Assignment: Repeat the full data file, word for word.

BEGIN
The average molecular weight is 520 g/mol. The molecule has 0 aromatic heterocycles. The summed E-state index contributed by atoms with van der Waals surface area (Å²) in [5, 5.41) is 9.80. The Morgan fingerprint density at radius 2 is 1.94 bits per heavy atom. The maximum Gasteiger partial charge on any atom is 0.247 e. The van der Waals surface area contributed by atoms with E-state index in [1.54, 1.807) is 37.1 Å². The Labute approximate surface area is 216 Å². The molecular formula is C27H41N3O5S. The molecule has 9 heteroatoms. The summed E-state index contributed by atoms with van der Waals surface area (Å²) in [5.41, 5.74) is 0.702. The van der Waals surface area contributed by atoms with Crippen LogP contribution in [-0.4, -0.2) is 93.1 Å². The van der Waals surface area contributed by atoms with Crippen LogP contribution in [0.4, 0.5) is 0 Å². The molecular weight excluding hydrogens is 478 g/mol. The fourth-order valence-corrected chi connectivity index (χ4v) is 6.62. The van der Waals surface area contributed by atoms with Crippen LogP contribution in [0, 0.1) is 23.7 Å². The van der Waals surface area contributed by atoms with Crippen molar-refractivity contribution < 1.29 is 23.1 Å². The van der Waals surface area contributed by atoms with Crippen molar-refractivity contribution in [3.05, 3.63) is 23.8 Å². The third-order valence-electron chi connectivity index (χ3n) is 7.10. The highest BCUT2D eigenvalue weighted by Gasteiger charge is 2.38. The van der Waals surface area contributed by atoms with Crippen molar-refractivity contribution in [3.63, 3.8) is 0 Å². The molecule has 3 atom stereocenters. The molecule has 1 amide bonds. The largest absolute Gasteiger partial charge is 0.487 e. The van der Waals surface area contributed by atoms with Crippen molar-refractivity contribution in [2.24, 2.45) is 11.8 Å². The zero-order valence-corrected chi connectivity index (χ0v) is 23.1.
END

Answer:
The average molecular weight is 520 g/mol. The molecule has 0 aromatic heterocycles. The summed E-state index contributed by atoms with van der Waals surface area (Å²) in [5, 5.41) is 9.80. The Morgan fingerprint density at radius 2 is 1.94 bits per heavy atom. The maximum Gasteiger partial charge on any atom is 0.247 e. The van der Waals surface area contributed by atoms with E-state index in [1.54, 1.807) is 37.1 Å². The Labute approximate surface area is 216 Å². The molecular formula is C27H41N3O5S. The molecule has 9 heteroatoms. The summed E-state index contributed by atoms with van der Waals surface area (Å²) in [5.41, 5.74) is 0.702. The van der Waals surface area contributed by atoms with Crippen LogP contribution in [-0.4, -0.2) is 93.1 Å². The van der Waals surface area contributed by atoms with Crippen LogP contribution in [0.4, 0.5) is 0 Å². The molecular weight excluding hydrogens is 478 g/mol. The fourth-order valence-corrected chi connectivity index (χ4v) is 6.62. The van der Waals surface area contributed by atoms with Crippen LogP contribution in [0, 0.1) is 23.7 Å². The van der Waals surface area contributed by atoms with Crippen molar-refractivity contribution < 1.29 is 23.1 Å². The van der Waals surface area contributed by atoms with Crippen molar-refractivity contribution in [3.05, 3.63) is 23.8 Å². The third-order valence-electron chi connectivity index (χ3n) is 7.10. The highest BCUT2D eigenvalue weighted by Gasteiger charge is 2.38. The van der Waals surface area contributed by atoms with Crippen molar-refractivity contribution in [3.63, 3.8) is 0 Å². The molecule has 3 atom stereocenters. The molecule has 1 amide bonds. The largest absolute Gasteiger partial charge is 0.487 e. The van der Waals surface area contributed by atoms with Crippen molar-refractivity contribution in [2.24, 2.45) is 11.8 Å². The zero-order valence-corrected chi connectivity index (χ0v) is 23.1.